Suggestion 3: Increase rulemaking transparency and reduce inconsistencies in regulatory interpretations and related practices.
To better attract foreign direct investment, it is essential for the Taiwan government to ensure the predictability of its regulatory environment. Rulemaking transparency and consistency of enforcement are the main ways to achieve that goal.
Although the Committee has made similar recommendations in past White Papers, and some notable progress has occurred, we continue to find examples of regulatory inconsistencies and lack of transparency.
Ensure the consistency and relevance of border food-inspection practices. Some improvement has been seen in what was generally the most serious issue in the past – the inconsistent interpretation of the rules by different inspectors. This year, however, the biggest problem has been a slightly different issue: the tendency for new border inspectors to deviate, without forewarning, from what had been established inspection practices.
For example, regarding the review of Chinese-language labels and food packaging, new inspectors have been requesting information that is not directly related to food safety, but rather codes intended for internal traceability or identification purposes. The additional communication has extended the importation procedures by up to two to three working days. We understand that the TFDA has the power to request any documents it deems necessary for food inspection, but we urge it to train inspectors to focus on matters actually pertaining to food safety.
Continue efforts to create a more reasonable food safety regulatory regime. Although the “Regulations on Nutrition Claims for Pre-packaged Food Products” clearly define nutritional claims as descriptive wording used to show the amount of nutrients in pre-packaged food products, TFDA somehow still considers the listing of the number of “grams [of a nutrient] per serving” on a food package as a form of “nutrition claim,” even if the information is identical to what is shown in the nutritional table.
Over the past year, our member companies have devoted countless hours, manpower, and money to revise packaging to comply with such confounding demands. However, we note that the packaging of several local products continues to indicate protein value without any issue. As this matter has already been communicated to the TFDA multiple times in meetings convened by the National Development Council (NDC), we sincerely hope that a solution allowing accurate nutritional information to be shown on product packaging artwork is put in place without further delay.
Continue efforts to make FAQs regarding the TFDA’s interpretations of food-related regulations transparent to the public and codified when required by law.We are pleased that TFDA pledged in 2020-2021 meetings at the NDC to review FAQs or interpretations of food-related regulations that may be inconsistent with or exceed the scope of the relevant regulations, and that any changes to the FAQs that could impact the industry would be made through a public release process. We look forward to seeing notable progress on this issue in 2021.
Suggestion 4: Prohibit the sale of imported alcoholic beverages for which the original manufacturing lot code has been changed or removed.
The Committee continues to seek possible solutions to this longstanding issue impacting food hygiene and safety – a subject that is more urgent than ever in view of the current global health crisis posed by COVID-19. The crux of the issue is that Article 32 of the Tobacco and Alcohol Administration Act (TAAA) explicitly stipulates that packaged alcoholic products for sale must bear a lot code – a number indicating the quantity of a certain product manufactured at a specified time on a specific production line. Article 3 of the Consumer Protection Act underscores the government’s responsibility to enforce such labeling legislation.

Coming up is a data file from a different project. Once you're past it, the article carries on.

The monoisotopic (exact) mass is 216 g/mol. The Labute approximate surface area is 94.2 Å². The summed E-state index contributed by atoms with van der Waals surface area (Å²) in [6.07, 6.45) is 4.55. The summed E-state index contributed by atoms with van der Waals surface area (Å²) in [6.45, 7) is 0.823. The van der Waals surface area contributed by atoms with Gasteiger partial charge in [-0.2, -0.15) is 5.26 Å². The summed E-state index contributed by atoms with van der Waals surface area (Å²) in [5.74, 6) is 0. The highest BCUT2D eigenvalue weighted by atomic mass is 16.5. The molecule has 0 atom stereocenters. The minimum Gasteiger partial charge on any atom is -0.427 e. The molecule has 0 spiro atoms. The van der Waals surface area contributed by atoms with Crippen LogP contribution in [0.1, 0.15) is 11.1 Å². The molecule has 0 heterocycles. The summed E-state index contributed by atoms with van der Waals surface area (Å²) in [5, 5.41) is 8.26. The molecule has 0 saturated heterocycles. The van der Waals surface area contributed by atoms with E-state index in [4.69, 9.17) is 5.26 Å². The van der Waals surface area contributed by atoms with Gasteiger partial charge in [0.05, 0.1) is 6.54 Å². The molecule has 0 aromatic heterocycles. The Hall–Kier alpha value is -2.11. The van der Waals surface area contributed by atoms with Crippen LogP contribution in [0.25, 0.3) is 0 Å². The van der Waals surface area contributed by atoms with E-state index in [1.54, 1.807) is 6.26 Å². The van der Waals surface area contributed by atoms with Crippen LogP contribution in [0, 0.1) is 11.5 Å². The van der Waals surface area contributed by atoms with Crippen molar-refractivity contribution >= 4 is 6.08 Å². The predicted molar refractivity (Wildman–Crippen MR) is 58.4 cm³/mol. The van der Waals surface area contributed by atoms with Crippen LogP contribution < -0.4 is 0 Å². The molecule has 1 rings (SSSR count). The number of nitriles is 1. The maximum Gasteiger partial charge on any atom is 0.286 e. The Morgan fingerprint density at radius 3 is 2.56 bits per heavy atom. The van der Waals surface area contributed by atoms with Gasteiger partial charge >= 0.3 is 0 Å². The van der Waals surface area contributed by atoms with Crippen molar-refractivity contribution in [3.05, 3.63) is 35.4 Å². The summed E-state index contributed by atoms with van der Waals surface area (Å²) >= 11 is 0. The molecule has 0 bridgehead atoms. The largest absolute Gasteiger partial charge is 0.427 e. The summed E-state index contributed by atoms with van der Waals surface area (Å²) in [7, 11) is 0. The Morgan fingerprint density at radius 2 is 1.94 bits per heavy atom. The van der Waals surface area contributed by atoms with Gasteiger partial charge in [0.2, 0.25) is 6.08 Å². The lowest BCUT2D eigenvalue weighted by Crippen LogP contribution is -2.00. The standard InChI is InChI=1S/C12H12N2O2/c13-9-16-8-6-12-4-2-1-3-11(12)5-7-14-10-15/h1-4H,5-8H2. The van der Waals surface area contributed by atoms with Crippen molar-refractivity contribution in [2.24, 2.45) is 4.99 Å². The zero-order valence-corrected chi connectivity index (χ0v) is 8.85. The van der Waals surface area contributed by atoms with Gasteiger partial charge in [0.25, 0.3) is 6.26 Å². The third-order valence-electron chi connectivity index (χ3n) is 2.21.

Lot codes are vital for protecting consumer interests and safety by ensuring that alcoholic products in the market can be traced and recalled in case any issue arises. Some parallel importers have been removing the original lot codes and replacing them with their own serial numbers, which do not contain the information needed for tracing. Yet the Ministry of Finance (MOF), the competent authority for regulating alcohol sales, has never adequately enforced the law requiring lot codes by conducting inspections and imposing administrative fines on violators.
The MOF has offered various explanations for the inaction. One is an argument raised by the parallel importers: that a crackdown on the removal of lot codes would constitute a violation of the Fair Trade Act by interfering with business competition. The dubious nature of that argument aside, the MOF is not the authority administering the Fair Trade Act and cannot avoid its obligation to enforce the law in protection of consumer interests.
Another fallacy is questioning whether international practice requires the use of lot codes. In fact, quite a number of countries require such labeling. According to information collected by the MOF from foreign trade offices in Taipei, the UK, France, the European Union, Canada, and Italy all require alcoholic products to bear lot codes. In addition, Directive 2011/91/EU expressly orders all European alcohol businesses to display the lot code from the original manufacturer on their products.
In some countries that do not currently forbid the scratching off of lot codes, discussions have been underway about amending the law. In addition, Japan’s Ministry of Economy, Trade and Industry has explicitly stated that a lot code number is significant information for recalling problematic food products, and that imported alcoholic products with scratched-off codes could erode consumer trust. The fact that some countries do not forbid the scratching off of lot codes no way justifies the practice or Taiwan’s lax enforcement of the law.
Yet another misconception harbored by some officials is that the Certificate of Age and Origin for Scotch Whisky (C&E 94J) issued by UK Customs can serve as a substitute for the lot code. The C&E 94J, however, is merely a form of certification and is not an integral part of the packaging of alcoholic products. It therefore cannot replace lot codes as a tool to protect consumer health and safety by ensuring traceability. Further, cases have occurred of a forged C&E 94J for imported name-brand alcoholic products.